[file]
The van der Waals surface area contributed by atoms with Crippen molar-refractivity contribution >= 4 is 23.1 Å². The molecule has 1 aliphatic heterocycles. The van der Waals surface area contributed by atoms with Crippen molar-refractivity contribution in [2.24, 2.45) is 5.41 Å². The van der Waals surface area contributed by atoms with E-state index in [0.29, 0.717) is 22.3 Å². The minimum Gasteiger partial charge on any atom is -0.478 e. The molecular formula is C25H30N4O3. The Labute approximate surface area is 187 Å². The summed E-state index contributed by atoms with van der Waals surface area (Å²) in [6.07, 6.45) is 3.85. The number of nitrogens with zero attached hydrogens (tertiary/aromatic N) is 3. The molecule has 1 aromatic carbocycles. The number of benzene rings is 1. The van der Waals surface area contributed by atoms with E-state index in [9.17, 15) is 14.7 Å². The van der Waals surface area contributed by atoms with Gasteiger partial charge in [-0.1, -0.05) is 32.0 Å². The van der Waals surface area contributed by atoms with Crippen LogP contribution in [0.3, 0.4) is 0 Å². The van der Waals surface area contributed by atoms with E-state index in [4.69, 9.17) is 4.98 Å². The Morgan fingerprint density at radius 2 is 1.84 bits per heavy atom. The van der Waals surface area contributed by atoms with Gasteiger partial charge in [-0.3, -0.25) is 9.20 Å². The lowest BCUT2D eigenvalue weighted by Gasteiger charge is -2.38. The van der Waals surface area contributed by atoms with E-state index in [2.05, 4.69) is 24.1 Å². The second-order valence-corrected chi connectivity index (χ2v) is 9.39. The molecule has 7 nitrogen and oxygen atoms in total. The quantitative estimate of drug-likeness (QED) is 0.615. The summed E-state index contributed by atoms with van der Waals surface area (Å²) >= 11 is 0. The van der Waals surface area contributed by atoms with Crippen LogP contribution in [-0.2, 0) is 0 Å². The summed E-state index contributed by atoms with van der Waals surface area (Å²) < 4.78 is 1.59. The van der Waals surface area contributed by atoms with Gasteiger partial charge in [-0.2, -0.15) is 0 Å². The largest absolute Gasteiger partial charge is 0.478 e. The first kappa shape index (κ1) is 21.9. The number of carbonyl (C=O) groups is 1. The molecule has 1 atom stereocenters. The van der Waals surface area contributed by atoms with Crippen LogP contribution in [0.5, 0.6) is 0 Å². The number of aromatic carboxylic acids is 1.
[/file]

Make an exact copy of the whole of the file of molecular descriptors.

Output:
The van der Waals surface area contributed by atoms with Crippen molar-refractivity contribution >= 4 is 23.1 Å². The molecule has 1 aliphatic heterocycles. The van der Waals surface area contributed by atoms with Crippen molar-refractivity contribution in [2.24, 2.45) is 5.41 Å². The van der Waals surface area contributed by atoms with E-state index in [0.29, 0.717) is 22.3 Å². The minimum Gasteiger partial charge on any atom is -0.478 e. The molecular formula is C25H30N4O3. The Labute approximate surface area is 187 Å². The summed E-state index contributed by atoms with van der Waals surface area (Å²) in [6.07, 6.45) is 3.85. The number of nitrogens with zero attached hydrogens (tertiary/aromatic N) is 3. The molecule has 1 aromatic carbocycles. The number of benzene rings is 1. The van der Waals surface area contributed by atoms with E-state index in [9.17, 15) is 14.7 Å². The van der Waals surface area contributed by atoms with Gasteiger partial charge in [-0.1, -0.05) is 32.0 Å². The van der Waals surface area contributed by atoms with Crippen LogP contribution in [0.3, 0.4) is 0 Å². The van der Waals surface area contributed by atoms with E-state index in [4.69, 9.17) is 4.98 Å². The Morgan fingerprint density at radius 2 is 1.84 bits per heavy atom. The van der Waals surface area contributed by atoms with Gasteiger partial charge in [-0.3, -0.25) is 9.20 Å². The lowest BCUT2D eigenvalue weighted by Gasteiger charge is -2.38. The van der Waals surface area contributed by atoms with E-state index in [2.05, 4.69) is 24.1 Å². The second-order valence-corrected chi connectivity index (χ2v) is 9.39. The molecule has 7 nitrogen and oxygen atoms in total. The quantitative estimate of drug-likeness (QED) is 0.615. The summed E-state index contributed by atoms with van der Waals surface area (Å²) >= 11 is 0. The van der Waals surface area contributed by atoms with Crippen LogP contribution in [-0.2, 0) is 0 Å². The summed E-state index contributed by atoms with van der Waals surface area (Å²) < 4.78 is 1.59. The van der Waals surface area contributed by atoms with Gasteiger partial charge in [-0.2, -0.15) is 0 Å². The largest absolute Gasteiger partial charge is 0.478 e. The first kappa shape index (κ1) is 21.9. The number of carbonyl (C=O) groups is 1. The molecule has 1 atom stereocenters. The van der Waals surface area contributed by atoms with Crippen LogP contribution in [0.5, 0.6) is 0 Å². The number of aromatic carboxylic acids is 1.